Maximising jobsearch

9 steps to maximising your job search

If you’re on the hunt for a new job, it’s important to stay upbeat and focus on the things within your power. Some things you simply can’t control, but there’s plenty you can do to give yourself the best possible opportunity. 

 

Here are some steps you can take to make the most of your job search.

 

Tailor your application

You give yourself a much better chance of success if you customise both your CV and cover letter to each role. This might seem like an arduous process, but put yourself in the shoes of a hiring manager. They don’t want someone who simply wants a job. They want someone who wants to work for them.

 

Show that you’ve thought long and hard about the role and where you see yourself fitting in. Match your experience up with what’s on the job description, and relate your achievements to the types of things they are looking for.

 

Nobody wants to feel like they're on the receiving end of a generic copy and paste application, so taking that extra bit of time could be the difference between getting the job you want, and just being another CV on the system.


Broaden your job search

There’s many reasons for this. In the current job market, with competition high, it makes sense to not tie yourself into a very specific niche. Alternatively, you may find that the usual job openings aren’t coming up as much as before.

 

Either way, being broad with your job search will allow you to access more opportunities, while also giving you a chance to grow further. If you’re doing this, it’s important that you showcase any transferable skills you have. Speak to a recruiter if you’re unsure about what these may be – everybody has transferable skills which can be applied to a number of roles.


Have a quality online presence

One of the first things recruiters and hiring managers do is look at candidates’ online presence. Make sure your LinkedIn profile is up to date with your skills and experience, and shows you in the best possible light. It’s about creating an online brand as well - are you publishing interesting, industry-specific posts and contributing to discussions? This can help position you as a trusted voice in your area of expertise.

 

Also sanity check other social media platforms like Facebook and Twitter, and get rid of any posts which may not reflect who you are now or how you want to be presented.

 

Be smart with technology

Upload your CV to job boards and recruitment sites so that you can be easily found. While the most popular job boards are well-known, be selective with the recruitment agencies you register with. They should be specialists in your area and have a trusted reputation with businesses and candidates alike.

 

It’s also worth setting up alerts on LinkedIn and recruitment sites, so you are at the front of the queue when new jobs are posted. This is a highly competitive time to be job-seeking, and the last thing you want is to find a role that seems perfect but has closed.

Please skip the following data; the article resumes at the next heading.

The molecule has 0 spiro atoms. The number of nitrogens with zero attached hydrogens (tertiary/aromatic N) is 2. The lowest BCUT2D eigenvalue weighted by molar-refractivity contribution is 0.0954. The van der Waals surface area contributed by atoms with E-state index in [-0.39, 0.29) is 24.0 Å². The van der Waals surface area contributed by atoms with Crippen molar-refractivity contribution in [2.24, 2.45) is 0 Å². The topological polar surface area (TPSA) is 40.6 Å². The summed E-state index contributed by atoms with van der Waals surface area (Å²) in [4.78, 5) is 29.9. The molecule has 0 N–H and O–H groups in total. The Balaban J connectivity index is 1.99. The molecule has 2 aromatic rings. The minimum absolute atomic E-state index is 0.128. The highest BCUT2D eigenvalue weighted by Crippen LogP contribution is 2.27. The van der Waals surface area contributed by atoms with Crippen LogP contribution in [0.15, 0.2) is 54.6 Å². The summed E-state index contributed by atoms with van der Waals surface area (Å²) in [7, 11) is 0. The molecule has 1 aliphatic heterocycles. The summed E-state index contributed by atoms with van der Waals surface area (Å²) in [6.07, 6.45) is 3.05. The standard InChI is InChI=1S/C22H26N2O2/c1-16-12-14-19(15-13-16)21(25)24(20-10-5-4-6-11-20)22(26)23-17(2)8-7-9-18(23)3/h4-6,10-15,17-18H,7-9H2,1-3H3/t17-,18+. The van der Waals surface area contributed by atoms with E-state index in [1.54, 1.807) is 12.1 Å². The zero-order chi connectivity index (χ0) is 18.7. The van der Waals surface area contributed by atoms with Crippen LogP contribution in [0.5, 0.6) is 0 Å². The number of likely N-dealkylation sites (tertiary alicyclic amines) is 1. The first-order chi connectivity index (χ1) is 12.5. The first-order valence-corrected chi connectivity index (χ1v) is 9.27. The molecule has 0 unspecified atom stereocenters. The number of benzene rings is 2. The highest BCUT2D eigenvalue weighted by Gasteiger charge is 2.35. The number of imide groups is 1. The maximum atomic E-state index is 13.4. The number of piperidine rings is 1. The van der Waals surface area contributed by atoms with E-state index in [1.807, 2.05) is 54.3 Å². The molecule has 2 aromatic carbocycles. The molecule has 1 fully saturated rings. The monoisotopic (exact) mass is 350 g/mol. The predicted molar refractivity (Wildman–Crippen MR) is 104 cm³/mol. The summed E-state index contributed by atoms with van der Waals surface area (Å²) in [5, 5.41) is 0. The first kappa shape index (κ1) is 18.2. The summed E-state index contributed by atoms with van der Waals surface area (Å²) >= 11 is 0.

Prepare, prepare, prepare

If you get an interview, make sure you’ve done your research. A lot of information is out there about companies - whether it’s previous projects they’ve worked on, clients they have, or financial information. Also look up your interviewer on platforms like LinkedIn - asking a casual question about something they’ve done in the past will go a long way to showing how well you’ve prepared.

 

Some companies may ask you to do some sort of test during the recruitment process. Give this your full attention and treat it with the same importance as an interview.

 

Ask questions

An interview should never be one-sided. You should also be asking plenty of questions. It shows your ambition and how seriously you’re taking the process. 

 

Questions related to personal development, or upcoming projects you and your team will be working on, are really good to ask. Also remember to ask about the culture within the company - the last thing you want is to start a role and then realise it’s not the right fit for you.


Use the gift of feedback

Feedback at every stage of the process is crucial. For example, you can ask recruiters if they have any tips on your CV and cover letter - they are experts in this area, so it makes sense to get their opinion. Likewise, they can give you advice on interview techniques. You can also speak to friends who work in the industry.

 

If you have an interview but don’t get through, make sure you still get feedback from the hiring manager. Either ask for this directly or go through your recruiter - it’s important to know why you didn’t get the job or areas you may need to brush up on.

 

Be positive with your body language

Whether your interview is online or in person, being positive and acting like you want to be there is crucial. Don’t appear downbeat or disengaged - this can easily be picked up, even in the age of Zoom interviews. The more enthusiastic you are with your tone of voice and body language, the more this will filter through to the interviewer.

 

If your interview is online, try to make sure you’re in a quiet room without any distractions. Test your speaker, microphone and webcam beforehand and make sure you have your notes in an easily readable place.

 

Don’t lose motivation

There may be many reasons why you didn’t get the job, even if you thought you were perfect for the role. Stay motivated and work with your recruiter to search for another vacancy.

 

Try not to blame others for not getting the job or things that were out of your control. Use each rejection as a learning curve to make you better for the next time. Remember - success is a journey, not a destination.

 

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